Because the customer property held by MIS was inadequate to pay customer net equity claims, the SIPA trustee sought to recover funds that would have been customer property had MIS not transferred them to others. Certain customers had "net equity" claims, because they had withdrawn less than the full amount of their investments from their MIS accounts before entry of the protective decree. Other customers had no net equity claims, because they withdrew more money from their accounts than they had deposited. These customers received not only a return of their principal investment but also fictitious "profits" that were actually other customers' money.

In 2010, the SIPA trustee commenced hundreds of adversary proceedings in the bankruptcy court against former MIS customers and third parties seeking to avoid and recover many payments as actual and constructive fraudulent transfers under sections 548(a)(1)(A) and 548(a)(1)(B) of the Bankruptcy Code. That litigation included, among others, separate adversary proceedings against former MIS customer Legacy Capital Ltd. ("Legacy"), which received approximately $213 million in principal and net profits from MIS; two lenders ("Lenders") that received approximately $343 million in repayment of funds loaned to a "feeder fund" that invested with MIS; and Khronos LLC (together with the Lenders, "subsequent transferees"), which received approximately $6.6 million in investment management fees from Legacy.

Legacy and the subsequent transferees (collectively, "defendants") moved to withdraw the reference of the litigation to the bankruptcy court, asking the district court to decide whether SIPA and other securities laws alter the standard a trustee must meet in order to show that a defendant did not receive transfers in good faith under either section 548(c) or section 550(b). After withdrawing the reference, Judge Jed Rakoff of the U.S. District Court for the Southern District of New York held in Sec. Inv. Prot. Corp. v. Bernard L. Madoff Inv. Sec. LLC, 516 B.R. 18 (S.D.N.Y. 2014), that: (i) contrary to normal practice, a SIPA trustee bears the burden of pleading the affirmative defense of lack of good faith because placing the burden on the defendants would undercut SIPA's goal of encouraging investor confidence; and (ii) because SIPA is part of federal securities law, the trustee must plead the "willful blindness" standard applied to some securities law claims, which requires "a showing that the defendant acted with willful blindness to the truth, that is, he intentionally chose to blind himself to the red flags that suggest a high probability of fraud," rather than the "inquiry notice" standard, "under which a transferee may be found to lack good faith when the information the transferee learned would have caused a reasonable person in the transferee's position to investigate the matter further." Id. at 21 (citations and internal quotation marks omitted).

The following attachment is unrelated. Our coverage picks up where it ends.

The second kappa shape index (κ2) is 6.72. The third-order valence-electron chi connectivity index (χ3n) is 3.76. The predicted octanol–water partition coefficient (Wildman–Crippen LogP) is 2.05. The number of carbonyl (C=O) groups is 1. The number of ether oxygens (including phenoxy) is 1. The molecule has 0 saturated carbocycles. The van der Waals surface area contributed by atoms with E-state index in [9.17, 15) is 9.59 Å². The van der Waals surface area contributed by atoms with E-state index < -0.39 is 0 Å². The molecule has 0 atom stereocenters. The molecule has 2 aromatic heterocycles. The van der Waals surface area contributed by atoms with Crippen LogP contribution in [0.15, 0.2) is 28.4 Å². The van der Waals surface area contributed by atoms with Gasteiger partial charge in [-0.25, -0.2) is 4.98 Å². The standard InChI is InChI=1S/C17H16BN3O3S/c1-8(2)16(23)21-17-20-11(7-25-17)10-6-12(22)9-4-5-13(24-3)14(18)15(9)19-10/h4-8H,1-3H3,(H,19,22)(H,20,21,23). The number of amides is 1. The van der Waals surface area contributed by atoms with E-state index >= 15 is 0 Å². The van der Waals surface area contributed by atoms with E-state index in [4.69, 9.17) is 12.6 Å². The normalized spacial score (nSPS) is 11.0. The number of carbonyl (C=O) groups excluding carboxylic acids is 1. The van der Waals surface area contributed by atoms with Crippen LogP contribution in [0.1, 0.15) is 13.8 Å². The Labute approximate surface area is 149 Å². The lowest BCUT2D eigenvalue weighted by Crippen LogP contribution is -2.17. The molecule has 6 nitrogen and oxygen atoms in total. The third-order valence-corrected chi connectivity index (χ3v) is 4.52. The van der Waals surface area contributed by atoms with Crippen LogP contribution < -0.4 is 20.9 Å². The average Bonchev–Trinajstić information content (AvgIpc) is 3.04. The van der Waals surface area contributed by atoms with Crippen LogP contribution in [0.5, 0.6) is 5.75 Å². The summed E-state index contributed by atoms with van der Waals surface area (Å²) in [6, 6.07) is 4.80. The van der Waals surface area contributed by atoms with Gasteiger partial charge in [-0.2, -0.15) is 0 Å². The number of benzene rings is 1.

Applying that decision on remand, the bankruptcy court dismissed the trustee's actions against the defendants and denied the trustee's request for leave to amend his complaints, reasoning that the trustee could not plausibly show willful blindness. See Sec. Inv. Prot. Corp. v. Bernard L. Madoff Inv. Sec. LLC, 608 B.R. 181, 183 (Bankr. S.D.N.Y. 2019); Picard v. Legacy Capital Ltd. (In re BLMIS), 548 B.R. 13 (Bankr. S.D.N.Y. 2016). The Second Circuit accepted a direct appeal of the dismissal orders in both adversary proceedings.

The Second Circuit's Ruling

A three-judge panel of the Second Circuit vacated the bankruptcy court's orders and remanded the case below.

Writing for the panel, U.S. Circuit Judge Richard Wesley examined dictionary definitions, fraudulent transfer case law, the former Bankruptcy Act of 1898 (as amended in 1938), and "typical legal usage" at the time the Bankruptcy Code was enacted in 1978. He concluded, consistent with all other circuits that that have addressed the issue, that "the plain meaning of good faith in sections 548 and 550 of the Bankruptcy Code, embraces an inquiry notice standard," rather than the "willful blindness" standard adopted by Judge Rakoff in his 2014 ruling and applied by the bankruptcy court in dismissing the trustee's complaints. Madoff, 12 F.4th at 188.